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Andrew Combs: All These Dreams [Slipcase]

Track List

>Rainy Day Song
>Nothing to Lose
>Strange Bird
>Long Gone Lately
>In the Name of You
>All These Dreams
>Slow Road to Jesus
>Month of Bad Habits
>Suwannee County

Album Notes

Personnel: Andrew Combs (vocals, guitar); Jeremy Fetzer (guitar); Spencer Cullum (slide guitar); Michael Rinne (baritone guitar); Katie Studley, Zach Casebolt, Katelyn Westergard, Cassie Shudak (violin, strings); Lindsay Smith-Trostle (cello, strings); Micah Hulscher (accordion); Ian Fitchuk (keyboards, drums, percussion); Jordan Lehning (keyboards, percussion, background vocals); Skylar Wilson (keyboards, percussion); Eric Masse (percussion); Angel Snow, Natalie Prass, Molly Parden, Erin Rae McKaskle, Melissa Mathes (background vocals).

Audio Mixer: Jordan Lehning.

Recording information: Nashville, Tennessee.

Photographer: Melissa Madison Fuller.

Arrangers: Jordan Lehning; Skylar Wilson; Andrew Combs.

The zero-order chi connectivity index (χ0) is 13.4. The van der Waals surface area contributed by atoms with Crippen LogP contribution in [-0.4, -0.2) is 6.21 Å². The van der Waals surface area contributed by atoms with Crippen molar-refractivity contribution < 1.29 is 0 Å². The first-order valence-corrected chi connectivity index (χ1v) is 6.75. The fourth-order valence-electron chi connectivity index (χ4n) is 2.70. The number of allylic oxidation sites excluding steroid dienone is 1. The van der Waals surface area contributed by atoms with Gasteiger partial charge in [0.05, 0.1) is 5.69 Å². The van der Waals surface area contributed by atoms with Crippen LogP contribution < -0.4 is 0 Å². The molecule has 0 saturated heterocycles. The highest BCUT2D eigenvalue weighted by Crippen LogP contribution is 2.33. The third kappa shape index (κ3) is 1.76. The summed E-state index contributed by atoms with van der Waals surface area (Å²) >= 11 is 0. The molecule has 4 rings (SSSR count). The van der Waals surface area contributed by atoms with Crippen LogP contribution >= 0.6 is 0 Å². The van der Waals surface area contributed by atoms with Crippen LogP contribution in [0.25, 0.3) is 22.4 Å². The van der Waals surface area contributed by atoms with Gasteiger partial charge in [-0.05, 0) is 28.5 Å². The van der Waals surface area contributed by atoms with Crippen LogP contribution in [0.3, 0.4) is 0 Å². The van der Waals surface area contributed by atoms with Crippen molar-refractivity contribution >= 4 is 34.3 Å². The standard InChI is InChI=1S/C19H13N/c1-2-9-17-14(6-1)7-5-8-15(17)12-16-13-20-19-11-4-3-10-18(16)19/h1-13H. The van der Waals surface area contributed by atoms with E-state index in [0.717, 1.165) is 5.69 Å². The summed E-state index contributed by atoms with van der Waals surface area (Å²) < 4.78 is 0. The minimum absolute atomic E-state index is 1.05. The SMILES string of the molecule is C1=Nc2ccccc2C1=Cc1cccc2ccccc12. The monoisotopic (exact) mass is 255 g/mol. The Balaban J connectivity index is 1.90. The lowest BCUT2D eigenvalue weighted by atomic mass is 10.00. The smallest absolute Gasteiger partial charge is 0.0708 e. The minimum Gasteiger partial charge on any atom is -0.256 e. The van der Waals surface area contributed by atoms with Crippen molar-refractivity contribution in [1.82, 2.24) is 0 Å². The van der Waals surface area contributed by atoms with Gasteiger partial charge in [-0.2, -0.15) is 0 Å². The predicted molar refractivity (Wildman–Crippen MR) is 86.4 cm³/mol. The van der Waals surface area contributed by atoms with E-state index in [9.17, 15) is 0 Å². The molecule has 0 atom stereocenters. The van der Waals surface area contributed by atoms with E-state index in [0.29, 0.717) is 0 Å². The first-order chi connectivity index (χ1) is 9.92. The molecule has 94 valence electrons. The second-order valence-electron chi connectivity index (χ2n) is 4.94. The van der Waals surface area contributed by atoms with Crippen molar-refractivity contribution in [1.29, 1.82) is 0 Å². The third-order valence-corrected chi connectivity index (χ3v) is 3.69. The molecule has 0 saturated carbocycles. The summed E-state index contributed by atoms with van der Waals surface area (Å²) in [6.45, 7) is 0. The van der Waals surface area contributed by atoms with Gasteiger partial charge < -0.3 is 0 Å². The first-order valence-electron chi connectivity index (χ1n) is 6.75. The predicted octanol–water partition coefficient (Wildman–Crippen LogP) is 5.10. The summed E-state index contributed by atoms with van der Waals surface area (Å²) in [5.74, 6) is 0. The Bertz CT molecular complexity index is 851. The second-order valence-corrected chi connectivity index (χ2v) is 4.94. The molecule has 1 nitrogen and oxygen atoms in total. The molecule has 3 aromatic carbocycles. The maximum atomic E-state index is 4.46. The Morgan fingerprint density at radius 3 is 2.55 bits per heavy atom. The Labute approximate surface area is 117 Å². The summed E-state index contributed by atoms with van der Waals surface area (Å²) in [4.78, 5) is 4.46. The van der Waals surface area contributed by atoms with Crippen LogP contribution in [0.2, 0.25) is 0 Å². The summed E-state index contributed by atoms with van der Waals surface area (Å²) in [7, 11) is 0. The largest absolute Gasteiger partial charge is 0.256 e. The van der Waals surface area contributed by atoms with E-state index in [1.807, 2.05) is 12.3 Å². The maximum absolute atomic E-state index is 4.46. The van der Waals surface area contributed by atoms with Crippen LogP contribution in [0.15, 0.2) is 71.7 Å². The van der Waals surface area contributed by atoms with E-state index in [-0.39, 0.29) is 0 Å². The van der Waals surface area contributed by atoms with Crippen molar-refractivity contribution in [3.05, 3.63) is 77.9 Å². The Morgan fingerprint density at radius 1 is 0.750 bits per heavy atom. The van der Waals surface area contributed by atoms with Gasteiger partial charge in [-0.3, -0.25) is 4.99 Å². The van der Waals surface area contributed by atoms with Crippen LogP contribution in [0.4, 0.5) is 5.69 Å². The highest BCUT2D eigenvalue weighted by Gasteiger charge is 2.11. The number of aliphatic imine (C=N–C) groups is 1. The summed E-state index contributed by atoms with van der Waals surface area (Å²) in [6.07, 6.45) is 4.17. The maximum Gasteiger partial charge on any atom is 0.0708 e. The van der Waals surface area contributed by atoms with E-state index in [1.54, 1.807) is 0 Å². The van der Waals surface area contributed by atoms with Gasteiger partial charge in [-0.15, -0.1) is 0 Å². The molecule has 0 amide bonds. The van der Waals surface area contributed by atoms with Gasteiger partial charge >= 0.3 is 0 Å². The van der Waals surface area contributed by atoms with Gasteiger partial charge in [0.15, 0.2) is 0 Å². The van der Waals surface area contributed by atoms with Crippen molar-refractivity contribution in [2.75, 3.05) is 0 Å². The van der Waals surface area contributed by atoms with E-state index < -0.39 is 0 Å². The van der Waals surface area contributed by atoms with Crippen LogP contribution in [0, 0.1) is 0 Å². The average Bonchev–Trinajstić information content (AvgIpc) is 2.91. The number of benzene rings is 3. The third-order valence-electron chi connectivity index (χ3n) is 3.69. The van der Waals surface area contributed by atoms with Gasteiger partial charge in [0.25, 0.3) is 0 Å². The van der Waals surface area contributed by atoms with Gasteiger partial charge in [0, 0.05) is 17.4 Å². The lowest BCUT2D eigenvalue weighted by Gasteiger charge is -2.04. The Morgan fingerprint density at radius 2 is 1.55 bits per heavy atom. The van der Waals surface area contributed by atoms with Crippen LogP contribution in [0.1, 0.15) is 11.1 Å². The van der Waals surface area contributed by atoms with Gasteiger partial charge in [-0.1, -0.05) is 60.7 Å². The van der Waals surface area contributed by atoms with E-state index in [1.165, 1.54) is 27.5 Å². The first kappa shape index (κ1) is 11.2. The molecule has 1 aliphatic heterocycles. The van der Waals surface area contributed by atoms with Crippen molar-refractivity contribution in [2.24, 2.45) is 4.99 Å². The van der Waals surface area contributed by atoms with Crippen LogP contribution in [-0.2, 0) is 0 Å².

The sophomore studio long-player from the Texas-bred, Nashville-based singer/songwriter, All These Dreams doubles down on Andrew Combs' '70s countrypolitan/soft rock predilections, offering up an always melodious and warmly lit distillation of all things Glen Campbell, Mickey Newbury, Mac Davis, and Harry Nilsson -- both the amiable opener "Rainy Day Song" and the easygoing "Nothing to Lose" regularly threaten to break into "Everybody's Talkin'." The album's first single, "Foolin'," perks things up a bit; with its steady, Jeff Lynne-inspired backbeat and earworm of a chorus, it finds a nice middle ground between the cool retro Americana of Caitlin Rose and the pure radio pop acumen of Traveling Wilburys-era Roy Orbison. That same architecture is revisited on songs like "Long Gone Lately" and the lovely title track, both of which strike a nice balance between fedora-wearing indie pop and heartache-heavy new and old country, but Combs is first and foremost a balladeer. Songs like the slow dance-ready "In the Name of You," the bucolic, pedal steel-laden closer "Suwannee County," and "Strange Bird," the latter a sweetly sung, smartly sentimental celebration of women both won and lost that would make Jim Croce smile, are so evocative of a certain age that you can almost smell the mingling of cigarette smoke and English Leather as you walk past the jukebox to order another pull-tab can of beer. All These Dreams, much like Combs' expressive voice, feels lived in and authentic, and while it may lack some of the gravitas of his heroes, it certainly never does them a disservice. ~ James Christopher Monger


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